Ten (hm.... twelve?) years ago this would have been a vital piece of information. In our company we did use IBM "mainframes" (yeah, no longer the bakkelit and steel kind, sadly enough) until then. For political reasons we were pushed to use the Siemens system (ok, make that more like.... 15 years ago), since it was a more local company. Migration started. Then they sold it to Fujitsu. Then Fujitsu said it won't continue development, and couldn't we all stop using those systems. Then they started charging higher prices for the systems. They are usually leased. Effort is underway to migrate everything to x86 based systems, but it is a large application landscape, and apparently the very well thought out assembler code (and the COBOL code) are really very finely tuned, and the modern systems struggle to achieve the same speed in their calculations. Might have something to do with the more "modern" (don't make me laught) programming languages, and the lost appreciation for cpu power and memory being limited ressources. Guess what, when you need to do a lot of these calculations concurrently these things do matter.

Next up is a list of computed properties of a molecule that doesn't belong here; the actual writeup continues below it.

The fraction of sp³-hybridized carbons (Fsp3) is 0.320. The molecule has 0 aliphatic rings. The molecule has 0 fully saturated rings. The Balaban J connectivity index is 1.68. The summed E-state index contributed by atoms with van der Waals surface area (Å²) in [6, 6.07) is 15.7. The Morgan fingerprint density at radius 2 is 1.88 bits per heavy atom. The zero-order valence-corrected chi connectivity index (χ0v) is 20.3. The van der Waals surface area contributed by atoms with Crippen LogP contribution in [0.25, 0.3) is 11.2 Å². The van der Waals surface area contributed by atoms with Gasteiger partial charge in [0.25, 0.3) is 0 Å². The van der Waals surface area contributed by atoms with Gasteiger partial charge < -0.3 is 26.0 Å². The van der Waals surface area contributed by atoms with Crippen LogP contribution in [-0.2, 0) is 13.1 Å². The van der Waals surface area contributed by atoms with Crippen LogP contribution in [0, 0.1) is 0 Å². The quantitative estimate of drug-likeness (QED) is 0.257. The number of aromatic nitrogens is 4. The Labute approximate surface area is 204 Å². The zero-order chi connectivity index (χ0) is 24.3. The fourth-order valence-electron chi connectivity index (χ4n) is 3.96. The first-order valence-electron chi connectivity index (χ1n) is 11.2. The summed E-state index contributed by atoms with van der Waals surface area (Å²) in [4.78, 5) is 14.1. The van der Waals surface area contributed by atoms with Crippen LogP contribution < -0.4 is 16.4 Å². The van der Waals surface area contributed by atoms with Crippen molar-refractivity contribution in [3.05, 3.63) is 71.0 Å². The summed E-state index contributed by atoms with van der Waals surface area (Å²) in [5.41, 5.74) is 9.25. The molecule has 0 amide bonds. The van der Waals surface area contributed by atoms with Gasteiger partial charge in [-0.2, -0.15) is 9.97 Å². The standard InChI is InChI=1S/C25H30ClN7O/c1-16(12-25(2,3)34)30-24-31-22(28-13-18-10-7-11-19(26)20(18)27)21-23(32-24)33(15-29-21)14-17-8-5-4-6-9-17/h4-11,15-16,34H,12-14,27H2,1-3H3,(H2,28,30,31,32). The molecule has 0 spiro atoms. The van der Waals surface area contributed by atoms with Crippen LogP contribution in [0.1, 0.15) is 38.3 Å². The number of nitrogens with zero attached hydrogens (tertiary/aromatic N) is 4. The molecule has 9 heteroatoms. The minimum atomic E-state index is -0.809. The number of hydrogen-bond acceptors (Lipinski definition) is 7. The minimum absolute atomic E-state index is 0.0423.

With IBM's current offer we could have (maybe...) transferred a lot of the legacy code to x86 systems quite a bit faster. The need to rewrite stuff for the 21st century (so that not only greybeards can maintain it) still would be there, but we could get rid of that "mainframe" system rather sooner than later. Cost wise it would be appreciated.
Cost-wise it is nonsense to use Oracle for everything new. Basically it negates the cost savings of the migration.... *head@desk*